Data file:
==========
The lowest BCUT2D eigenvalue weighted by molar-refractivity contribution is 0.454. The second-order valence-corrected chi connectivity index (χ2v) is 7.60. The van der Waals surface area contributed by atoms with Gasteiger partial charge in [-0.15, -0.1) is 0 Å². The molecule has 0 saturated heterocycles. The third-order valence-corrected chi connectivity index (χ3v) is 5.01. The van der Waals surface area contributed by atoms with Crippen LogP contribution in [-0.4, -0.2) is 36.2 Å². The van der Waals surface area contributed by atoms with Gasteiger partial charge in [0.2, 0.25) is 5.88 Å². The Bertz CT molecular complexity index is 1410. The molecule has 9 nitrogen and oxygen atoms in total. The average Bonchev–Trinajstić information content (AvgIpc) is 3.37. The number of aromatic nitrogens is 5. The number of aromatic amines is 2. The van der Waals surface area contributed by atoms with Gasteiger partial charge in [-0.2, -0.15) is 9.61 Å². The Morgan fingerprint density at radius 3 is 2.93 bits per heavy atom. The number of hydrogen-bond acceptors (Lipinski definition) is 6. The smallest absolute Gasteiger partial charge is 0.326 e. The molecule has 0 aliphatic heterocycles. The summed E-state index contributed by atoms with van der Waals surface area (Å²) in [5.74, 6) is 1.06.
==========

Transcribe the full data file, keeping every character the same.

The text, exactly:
The lowest BCUT2D eigenvalue weighted by molar-refractivity contribution is 0.454. The second-order valence-corrected chi connectivity index (χ2v) is 7.60. The van der Waals surface area contributed by atoms with Gasteiger partial charge in [-0.15, -0.1) is 0 Å². The molecule has 0 saturated heterocycles. The third-order valence-corrected chi connectivity index (χ3v) is 5.01. The van der Waals surface area contributed by atoms with Crippen LogP contribution in [-0.4, -0.2) is 36.2 Å². The van der Waals surface area contributed by atoms with Gasteiger partial charge in [0.2, 0.25) is 5.88 Å². The Bertz CT molecular complexity index is 1410. The molecule has 9 nitrogen and oxygen atoms in total. The average Bonchev–Trinajstić information content (AvgIpc) is 3.37. The number of aromatic nitrogens is 5. The number of aromatic amines is 2. The van der Waals surface area contributed by atoms with Gasteiger partial charge in [-0.2, -0.15) is 9.61 Å². The Morgan fingerprint density at radius 3 is 2.93 bits per heavy atom. The number of hydrogen-bond acceptors (Lipinski definition) is 6. The smallest absolute Gasteiger partial charge is 0.326 e. The molecule has 0 aliphatic heterocycles. The summed E-state index contributed by atoms with van der Waals surface area (Å²) in [5.74, 6) is 1.06.